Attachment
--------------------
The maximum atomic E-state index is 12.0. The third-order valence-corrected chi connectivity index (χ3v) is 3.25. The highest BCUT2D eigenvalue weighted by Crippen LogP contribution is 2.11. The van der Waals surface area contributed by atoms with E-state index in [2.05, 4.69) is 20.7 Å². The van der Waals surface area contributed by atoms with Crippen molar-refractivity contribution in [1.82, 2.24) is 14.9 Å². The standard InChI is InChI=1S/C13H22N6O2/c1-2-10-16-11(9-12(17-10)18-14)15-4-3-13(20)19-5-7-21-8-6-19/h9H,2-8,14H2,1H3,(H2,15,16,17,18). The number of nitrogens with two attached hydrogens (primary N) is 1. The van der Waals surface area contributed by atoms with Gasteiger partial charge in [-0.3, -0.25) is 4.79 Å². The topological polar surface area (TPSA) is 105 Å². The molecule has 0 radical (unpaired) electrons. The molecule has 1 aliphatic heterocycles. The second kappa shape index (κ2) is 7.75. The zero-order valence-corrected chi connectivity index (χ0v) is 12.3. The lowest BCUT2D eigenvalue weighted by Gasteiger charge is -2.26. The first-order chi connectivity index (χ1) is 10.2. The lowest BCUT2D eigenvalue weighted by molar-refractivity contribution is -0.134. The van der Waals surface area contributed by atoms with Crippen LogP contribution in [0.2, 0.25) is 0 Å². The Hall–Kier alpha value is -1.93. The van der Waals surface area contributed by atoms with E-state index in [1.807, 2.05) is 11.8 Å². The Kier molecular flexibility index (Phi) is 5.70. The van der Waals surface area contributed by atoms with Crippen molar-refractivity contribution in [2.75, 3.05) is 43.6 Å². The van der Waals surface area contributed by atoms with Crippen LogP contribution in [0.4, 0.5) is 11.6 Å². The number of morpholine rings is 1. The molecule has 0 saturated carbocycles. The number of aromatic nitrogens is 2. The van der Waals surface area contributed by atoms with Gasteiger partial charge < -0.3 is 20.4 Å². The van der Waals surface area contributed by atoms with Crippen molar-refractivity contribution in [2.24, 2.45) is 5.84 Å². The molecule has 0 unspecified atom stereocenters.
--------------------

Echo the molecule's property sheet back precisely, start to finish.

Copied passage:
The maximum atomic E-state index is 12.0. The third-order valence-corrected chi connectivity index (χ3v) is 3.25. The highest BCUT2D eigenvalue weighted by Crippen LogP contribution is 2.11. The van der Waals surface area contributed by atoms with E-state index in [2.05, 4.69) is 20.7 Å². The van der Waals surface area contributed by atoms with Crippen molar-refractivity contribution in [1.82, 2.24) is 14.9 Å². The standard InChI is InChI=1S/C13H22N6O2/c1-2-10-16-11(9-12(17-10)18-14)15-4-3-13(20)19-5-7-21-8-6-19/h9H,2-8,14H2,1H3,(H2,15,16,17,18). The number of nitrogens with two attached hydrogens (primary N) is 1. The van der Waals surface area contributed by atoms with Gasteiger partial charge in [-0.3, -0.25) is 4.79 Å². The topological polar surface area (TPSA) is 105 Å². The molecule has 0 radical (unpaired) electrons. The molecule has 1 aliphatic heterocycles. The second kappa shape index (κ2) is 7.75. The zero-order valence-corrected chi connectivity index (χ0v) is 12.3. The lowest BCUT2D eigenvalue weighted by Gasteiger charge is -2.26. The first-order chi connectivity index (χ1) is 10.2. The lowest BCUT2D eigenvalue weighted by molar-refractivity contribution is -0.134. The van der Waals surface area contributed by atoms with Crippen LogP contribution in [0.2, 0.25) is 0 Å². The Hall–Kier alpha value is -1.93. The van der Waals surface area contributed by atoms with E-state index in [1.807, 2.05) is 11.8 Å². The Kier molecular flexibility index (Phi) is 5.70. The van der Waals surface area contributed by atoms with Crippen molar-refractivity contribution in [2.75, 3.05) is 43.6 Å². The van der Waals surface area contributed by atoms with Crippen LogP contribution in [0.4, 0.5) is 11.6 Å². The number of morpholine rings is 1. The molecule has 0 saturated carbocycles. The number of aromatic nitrogens is 2. The van der Waals surface area contributed by atoms with Gasteiger partial charge < -0.3 is 20.4 Å². The van der Waals surface area contributed by atoms with Crippen molar-refractivity contribution in [2.24, 2.45) is 5.84 Å². The molecule has 0 unspecified atom stereocenters.